Photo by Ron Lach

Talking to kids about cancer can be difficult to approach and accomplish, especially with the subject being quite sensitive for both the child and the parent.

Dora Przybylek, author of a children’s book about cancer titled “Luisita is Sick,” helps parents and kids talk about cancer. Watching a child suffer debilitating diseases is tough, but we must do our best to care for them. In the picture book, readers will enjoy vibrantly drawn images, and helpful tips children and their parents can use.

Since we’re all about discussing how to talk about cancer to children, we’ll help provide useful and practical tips to make the conversation easier.

Give the Kids a Tour of the Hospital or Treatment Center

Before the treatment begins, you can provide your kid with a tour of the hospital or treatment center. Ask the staff if they can make arrangements for this. Your kids will have a better understanding of what transpires during treatment because of this experience.

They can envision the location of the cancer patient and get to know the medical staff. Kids can be given the chance to envision the cancer patient’s location and get to know the medical staff. If visiting the hospital is not an option, consider setting up a video tour.

Try to Draw Out Your, and Your Child’s, Feelings

Talk about cancer therapy via the arts. Ask your children to depict what they perceive cancer as or how various treatments operate. Their creative works might reveal much about what they comprehend or are experiencing.

Play Games and Create Stories for Your Child

Use familiar tales or games to help them understand how cancer is treated. You may play a game where you have to pop “cancer bubbles” to make them disappear with smaller kids. By stomping, slapping, or jumping on the cancer bubbles—or harmful cells—in the air, you can dare your kids to destroy them.

You can explain to your youngsters that the cancer cells are “popping” like bubbles when they receive chemotherapy or radiation treatment.

Also, when talking to kids about cancer, always be honest. Similar to the children’s book about cancer that Dora Przybylek did, you need to be honest. Kids appreciate it when adults are honest because they feel they’re being taken seriously. Fortunately, there are creative ways to discuss cancer with kids so they won’t get too worried.

Write Down a Journal of How You Felt and How Are You?

Teenagers and older elementary school students may find it easier to communicate their emotions by maintaining a personal journal or diary. Some people can choose to focus their short stories on the detection and treatment of cancer.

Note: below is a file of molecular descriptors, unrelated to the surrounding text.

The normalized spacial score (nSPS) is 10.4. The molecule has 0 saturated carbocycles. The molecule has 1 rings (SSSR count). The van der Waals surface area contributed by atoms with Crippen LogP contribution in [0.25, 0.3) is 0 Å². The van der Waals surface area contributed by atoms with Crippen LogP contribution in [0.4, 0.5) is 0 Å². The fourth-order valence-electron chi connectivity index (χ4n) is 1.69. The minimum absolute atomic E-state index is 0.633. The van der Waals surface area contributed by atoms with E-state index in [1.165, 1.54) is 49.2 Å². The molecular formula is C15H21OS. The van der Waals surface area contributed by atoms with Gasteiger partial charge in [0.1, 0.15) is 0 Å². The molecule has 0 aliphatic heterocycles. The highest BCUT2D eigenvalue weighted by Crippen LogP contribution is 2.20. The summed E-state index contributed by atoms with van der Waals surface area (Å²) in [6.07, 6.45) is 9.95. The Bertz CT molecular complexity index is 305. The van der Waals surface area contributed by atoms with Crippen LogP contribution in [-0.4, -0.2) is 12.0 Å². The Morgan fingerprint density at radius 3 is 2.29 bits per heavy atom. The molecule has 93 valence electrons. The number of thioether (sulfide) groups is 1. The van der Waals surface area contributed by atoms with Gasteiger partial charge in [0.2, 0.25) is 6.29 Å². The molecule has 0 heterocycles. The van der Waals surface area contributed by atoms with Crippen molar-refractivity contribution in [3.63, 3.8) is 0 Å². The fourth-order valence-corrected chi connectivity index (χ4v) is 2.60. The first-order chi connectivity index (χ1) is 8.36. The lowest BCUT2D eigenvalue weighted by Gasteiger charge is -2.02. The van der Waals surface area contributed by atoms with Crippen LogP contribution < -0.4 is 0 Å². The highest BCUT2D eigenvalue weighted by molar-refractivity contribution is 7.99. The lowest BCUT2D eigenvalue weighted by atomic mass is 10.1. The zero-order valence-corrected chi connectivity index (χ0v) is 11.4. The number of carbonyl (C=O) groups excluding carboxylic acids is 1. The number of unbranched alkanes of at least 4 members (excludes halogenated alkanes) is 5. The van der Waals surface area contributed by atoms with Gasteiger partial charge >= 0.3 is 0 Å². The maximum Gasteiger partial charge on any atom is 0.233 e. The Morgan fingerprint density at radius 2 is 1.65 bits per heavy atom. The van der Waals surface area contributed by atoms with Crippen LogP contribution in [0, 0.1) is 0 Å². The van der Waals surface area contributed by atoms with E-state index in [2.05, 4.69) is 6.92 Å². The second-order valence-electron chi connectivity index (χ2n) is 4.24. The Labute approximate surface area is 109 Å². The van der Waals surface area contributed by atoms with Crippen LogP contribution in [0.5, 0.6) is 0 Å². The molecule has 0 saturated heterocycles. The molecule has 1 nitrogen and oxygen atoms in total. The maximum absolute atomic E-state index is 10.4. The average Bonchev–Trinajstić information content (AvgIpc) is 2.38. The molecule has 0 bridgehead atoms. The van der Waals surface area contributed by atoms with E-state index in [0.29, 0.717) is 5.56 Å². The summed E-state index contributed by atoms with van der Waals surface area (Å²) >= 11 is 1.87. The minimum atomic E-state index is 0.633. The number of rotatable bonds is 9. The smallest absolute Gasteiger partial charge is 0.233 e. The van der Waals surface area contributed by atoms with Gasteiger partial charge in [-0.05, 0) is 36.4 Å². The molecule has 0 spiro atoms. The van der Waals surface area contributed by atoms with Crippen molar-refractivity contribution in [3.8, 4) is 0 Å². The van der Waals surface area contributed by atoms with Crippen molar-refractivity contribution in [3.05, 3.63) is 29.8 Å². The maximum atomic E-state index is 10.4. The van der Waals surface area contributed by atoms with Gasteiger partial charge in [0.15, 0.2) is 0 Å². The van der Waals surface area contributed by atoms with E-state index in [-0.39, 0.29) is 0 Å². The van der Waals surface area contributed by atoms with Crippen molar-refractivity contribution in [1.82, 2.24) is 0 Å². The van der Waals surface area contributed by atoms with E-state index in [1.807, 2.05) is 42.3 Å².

However, being aware of one’s emotions during that needed so that both parents and children won’t lose to the tiring and very long treatment process. Doing so will help any parent, and their kids ground their emotions. This, in turn, will fight the good fight no matter what comes their way.

Visualize the Treatment Plan’s Process

To illustrate the several phases of the treatment plan, use a diagram (flow chart) or timeline. You can consult the chart together at various points during treatment. It helps assess where you currently are with the treatment and how far your progress has come.

Let Music Be the Voice for Things You and Your Child Couldn’t Say

Children’s comprehension of the various treatments may be improved by listening to various forms of music in tandem or by encouraging them to compose their music. There are lots of things that we can’t say in certain moments. Having music as a means to communicate with each other is a good thing because it’ll strengthen your bond.

Talking to Kids About Cancer Is Difficult, but It Must Be Done

As previously mentioned, a conversation with a child about cancer is not easy to tackle. However, as parents and guardians, we must be the ones to tell them about it. Along with telling them the gravity of their situation, our assurance that we’ll always be there must also be set in stone.

If you want to read a children’s book about cancer, we recommend getting Dora Przybylek’s “Luisita is Sick” today. Visit her website and order a copy of the book over there.

While you’re still here, don’t forget to check out some of our articles and learn more about the relevance of children’s books during the pandemic.